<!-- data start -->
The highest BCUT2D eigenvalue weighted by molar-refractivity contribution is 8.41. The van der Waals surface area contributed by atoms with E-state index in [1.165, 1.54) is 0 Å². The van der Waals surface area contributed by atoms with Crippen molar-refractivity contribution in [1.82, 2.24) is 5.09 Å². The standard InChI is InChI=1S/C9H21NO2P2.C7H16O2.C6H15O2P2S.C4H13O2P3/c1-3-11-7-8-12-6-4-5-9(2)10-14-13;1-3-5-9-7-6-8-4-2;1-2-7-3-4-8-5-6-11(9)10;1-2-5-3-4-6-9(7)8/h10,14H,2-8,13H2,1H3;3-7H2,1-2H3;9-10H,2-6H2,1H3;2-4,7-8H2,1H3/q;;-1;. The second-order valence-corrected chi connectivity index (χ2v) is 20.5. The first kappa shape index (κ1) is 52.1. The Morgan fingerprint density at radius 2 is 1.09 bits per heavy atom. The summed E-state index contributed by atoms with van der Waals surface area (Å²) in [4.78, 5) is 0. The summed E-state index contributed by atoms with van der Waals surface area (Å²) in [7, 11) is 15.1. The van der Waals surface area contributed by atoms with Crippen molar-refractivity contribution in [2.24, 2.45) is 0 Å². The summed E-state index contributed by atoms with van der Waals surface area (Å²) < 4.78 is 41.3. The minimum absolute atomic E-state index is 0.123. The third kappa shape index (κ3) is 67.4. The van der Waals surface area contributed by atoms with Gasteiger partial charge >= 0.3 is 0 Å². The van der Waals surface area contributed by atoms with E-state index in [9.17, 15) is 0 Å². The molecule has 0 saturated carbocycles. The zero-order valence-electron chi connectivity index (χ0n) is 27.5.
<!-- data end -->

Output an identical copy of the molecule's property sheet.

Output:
The highest BCUT2D eigenvalue weighted by molar-refractivity contribution is 8.41. The van der Waals surface area contributed by atoms with E-state index in [1.165, 1.54) is 0 Å². The van der Waals surface area contributed by atoms with Crippen molar-refractivity contribution in [1.82, 2.24) is 5.09 Å². The standard InChI is InChI=1S/C9H21NO2P2.C7H16O2.C6H15O2P2S.C4H13O2P3/c1-3-11-7-8-12-6-4-5-9(2)10-14-13;1-3-5-9-7-6-8-4-2;1-2-7-3-4-8-5-6-11(9)10;1-2-5-3-4-6-9(7)8/h10,14H,2-8,13H2,1H3;3-7H2,1-2H3;9-10H,2-6H2,1H3;2-4,7-8H2,1H3/q;;-1;. The second-order valence-corrected chi connectivity index (χ2v) is 20.5. The first kappa shape index (κ1) is 52.1. The Morgan fingerprint density at radius 2 is 1.09 bits per heavy atom. The summed E-state index contributed by atoms with van der Waals surface area (Å²) in [4.78, 5) is 0. The summed E-state index contributed by atoms with van der Waals surface area (Å²) in [7, 11) is 15.1. The van der Waals surface area contributed by atoms with Crippen molar-refractivity contribution in [2.24, 2.45) is 0 Å². The summed E-state index contributed by atoms with van der Waals surface area (Å²) < 4.78 is 41.3. The minimum absolute atomic E-state index is 0.123. The third kappa shape index (κ3) is 67.4. The van der Waals surface area contributed by atoms with Gasteiger partial charge >= 0.3 is 0 Å². The van der Waals surface area contributed by atoms with E-state index in [9.17, 15) is 0 Å². The molecule has 0 saturated carbocycles. The zero-order valence-electron chi connectivity index (χ0n) is 27.5.